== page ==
The BJP proposes ‘Prime Minister Innovative Learning Program’ to instill a culture of lateral thinking and innovation among children. Every secondary classroom will be equipped with smart classes. Another 200 Kendriya Vidyalayas and Navodaya schools will be opened in the next five years. The number of seats in Central Law, Engineering, Science and Management institutions will be increased by 50% in the next five years. Music University, Police University, Hospitality and Tourism University will be set-up. A new regulatory mechanism to grant autonomy to higher education institutions will also be set up. It also promises setting up one medical college in every district.
Congress has proposed transferring school education to the States List. Education in public schools upto Class XII will be compulsory and free of cost. It has promised to double the allocation for education to 6% of the GDP in the next five years. Vocational training as a compulsory component in secondary school education, public universities in under-served areas, restoring the 200-point roster system in Central Universities, and increasing the Gross Enrollment Ratio (GER) in Higher Education to 40, are part of Congress manifesto. It also proposes a State-level examination in the place of NEET for medical admission.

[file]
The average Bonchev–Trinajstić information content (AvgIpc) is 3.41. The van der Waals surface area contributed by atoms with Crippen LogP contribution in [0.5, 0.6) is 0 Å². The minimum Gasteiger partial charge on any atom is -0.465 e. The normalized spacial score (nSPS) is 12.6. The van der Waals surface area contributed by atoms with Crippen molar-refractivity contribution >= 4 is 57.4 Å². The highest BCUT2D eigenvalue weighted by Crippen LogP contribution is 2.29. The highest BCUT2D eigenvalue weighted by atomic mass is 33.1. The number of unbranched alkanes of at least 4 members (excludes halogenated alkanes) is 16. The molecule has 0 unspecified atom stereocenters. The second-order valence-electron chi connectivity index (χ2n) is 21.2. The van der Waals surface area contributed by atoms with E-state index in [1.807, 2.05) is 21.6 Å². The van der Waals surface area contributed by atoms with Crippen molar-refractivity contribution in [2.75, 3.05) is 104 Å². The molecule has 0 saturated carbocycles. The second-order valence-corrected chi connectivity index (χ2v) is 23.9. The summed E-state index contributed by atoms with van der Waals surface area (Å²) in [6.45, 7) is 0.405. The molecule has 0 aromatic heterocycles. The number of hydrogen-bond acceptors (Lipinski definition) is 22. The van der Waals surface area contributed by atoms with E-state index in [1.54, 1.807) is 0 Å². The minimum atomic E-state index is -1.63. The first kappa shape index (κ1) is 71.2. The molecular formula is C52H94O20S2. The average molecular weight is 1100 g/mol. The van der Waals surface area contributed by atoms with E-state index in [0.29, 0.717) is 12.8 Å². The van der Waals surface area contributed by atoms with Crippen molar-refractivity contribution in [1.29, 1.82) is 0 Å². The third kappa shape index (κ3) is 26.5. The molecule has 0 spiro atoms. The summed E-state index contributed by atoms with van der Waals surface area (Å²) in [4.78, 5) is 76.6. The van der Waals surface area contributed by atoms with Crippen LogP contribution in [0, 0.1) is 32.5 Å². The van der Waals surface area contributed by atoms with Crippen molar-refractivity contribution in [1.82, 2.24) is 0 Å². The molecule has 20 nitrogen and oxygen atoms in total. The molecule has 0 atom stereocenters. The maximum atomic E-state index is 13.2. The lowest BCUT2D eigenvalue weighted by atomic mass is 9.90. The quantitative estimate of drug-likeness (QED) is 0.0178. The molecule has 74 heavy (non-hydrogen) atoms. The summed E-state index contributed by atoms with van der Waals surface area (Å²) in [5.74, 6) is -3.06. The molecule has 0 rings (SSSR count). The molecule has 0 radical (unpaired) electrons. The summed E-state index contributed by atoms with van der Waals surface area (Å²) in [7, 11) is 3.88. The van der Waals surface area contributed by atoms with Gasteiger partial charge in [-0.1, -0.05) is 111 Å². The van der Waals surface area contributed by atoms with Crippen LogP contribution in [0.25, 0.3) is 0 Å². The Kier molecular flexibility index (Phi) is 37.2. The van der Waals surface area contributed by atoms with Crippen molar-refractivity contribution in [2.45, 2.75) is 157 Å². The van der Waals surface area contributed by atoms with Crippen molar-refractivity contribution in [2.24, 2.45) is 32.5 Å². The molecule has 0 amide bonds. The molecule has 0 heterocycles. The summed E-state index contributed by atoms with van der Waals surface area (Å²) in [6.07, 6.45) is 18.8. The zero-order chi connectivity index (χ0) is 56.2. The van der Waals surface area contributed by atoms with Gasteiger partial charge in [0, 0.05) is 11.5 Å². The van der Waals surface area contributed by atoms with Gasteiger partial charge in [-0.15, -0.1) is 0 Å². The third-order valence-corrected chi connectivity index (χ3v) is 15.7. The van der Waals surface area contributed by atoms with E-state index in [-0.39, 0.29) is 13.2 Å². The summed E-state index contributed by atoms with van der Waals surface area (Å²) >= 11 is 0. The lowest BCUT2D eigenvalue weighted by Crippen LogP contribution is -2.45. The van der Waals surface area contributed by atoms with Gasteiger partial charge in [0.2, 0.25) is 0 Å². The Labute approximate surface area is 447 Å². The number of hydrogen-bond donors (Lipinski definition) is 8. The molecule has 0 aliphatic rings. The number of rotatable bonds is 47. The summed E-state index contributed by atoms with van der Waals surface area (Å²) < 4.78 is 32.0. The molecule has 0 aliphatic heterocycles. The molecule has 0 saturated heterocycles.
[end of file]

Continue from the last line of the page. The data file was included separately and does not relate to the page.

Congress proposes to spend three per cent of GDP on healthcare by the year 2023-24. It has also promised Right to Healthcare and free public hospitals-model to provide universal healthcare.
The thrust for universal healthcare in BJP’s manifesto is through its flagship Ayushman Bharat scheme. It plans to set up 1,50,000 Health and Wellness Centres by 2022. The party also hopes to eliminate tuberculosis by 2022.
The BJP plans to map state and district-wise sport talent. A mini-stadium in each sub-district, a National Sports Education Board and Fit India campaign are part of BJP’s manifesto.